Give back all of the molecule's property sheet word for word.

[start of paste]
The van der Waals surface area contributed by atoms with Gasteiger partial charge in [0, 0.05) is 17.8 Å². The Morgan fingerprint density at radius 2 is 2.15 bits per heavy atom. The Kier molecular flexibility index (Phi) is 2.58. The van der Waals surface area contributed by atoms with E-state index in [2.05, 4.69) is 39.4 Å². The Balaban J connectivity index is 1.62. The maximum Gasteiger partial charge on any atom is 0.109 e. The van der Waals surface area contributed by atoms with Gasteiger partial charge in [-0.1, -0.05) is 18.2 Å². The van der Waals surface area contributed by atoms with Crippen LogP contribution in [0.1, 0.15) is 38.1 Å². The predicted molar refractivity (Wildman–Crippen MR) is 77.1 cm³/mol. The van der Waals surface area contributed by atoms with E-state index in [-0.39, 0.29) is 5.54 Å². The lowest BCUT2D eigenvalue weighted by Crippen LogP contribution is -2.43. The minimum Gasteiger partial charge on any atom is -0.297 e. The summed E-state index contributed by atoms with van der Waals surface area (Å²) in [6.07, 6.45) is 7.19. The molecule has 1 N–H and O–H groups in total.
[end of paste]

The van der Waals surface area contributed by atoms with Gasteiger partial charge in [0, 0.05) is 17.8 Å². The Morgan fingerprint density at radius 2 is 2.15 bits per heavy atom. The Kier molecular flexibility index (Phi) is 2.58. The van der Waals surface area contributed by atoms with E-state index in [2.05, 4.69) is 39.4 Å². The Balaban J connectivity index is 1.62. The maximum Gasteiger partial charge on any atom is 0.109 e. The van der Waals surface area contributed by atoms with Gasteiger partial charge in [-0.1, -0.05) is 18.2 Å². The van der Waals surface area contributed by atoms with Crippen LogP contribution in [0.1, 0.15) is 38.1 Å². The predicted molar refractivity (Wildman–Crippen MR) is 77.1 cm³/mol. The van der Waals surface area contributed by atoms with E-state index in [-0.39, 0.29) is 5.54 Å². The lowest BCUT2D eigenvalue weighted by Crippen LogP contribution is -2.43. The minimum Gasteiger partial charge on any atom is -0.297 e. The summed E-state index contributed by atoms with van der Waals surface area (Å²) in [6.07, 6.45) is 7.19. The molecule has 1 N–H and O–H groups in total.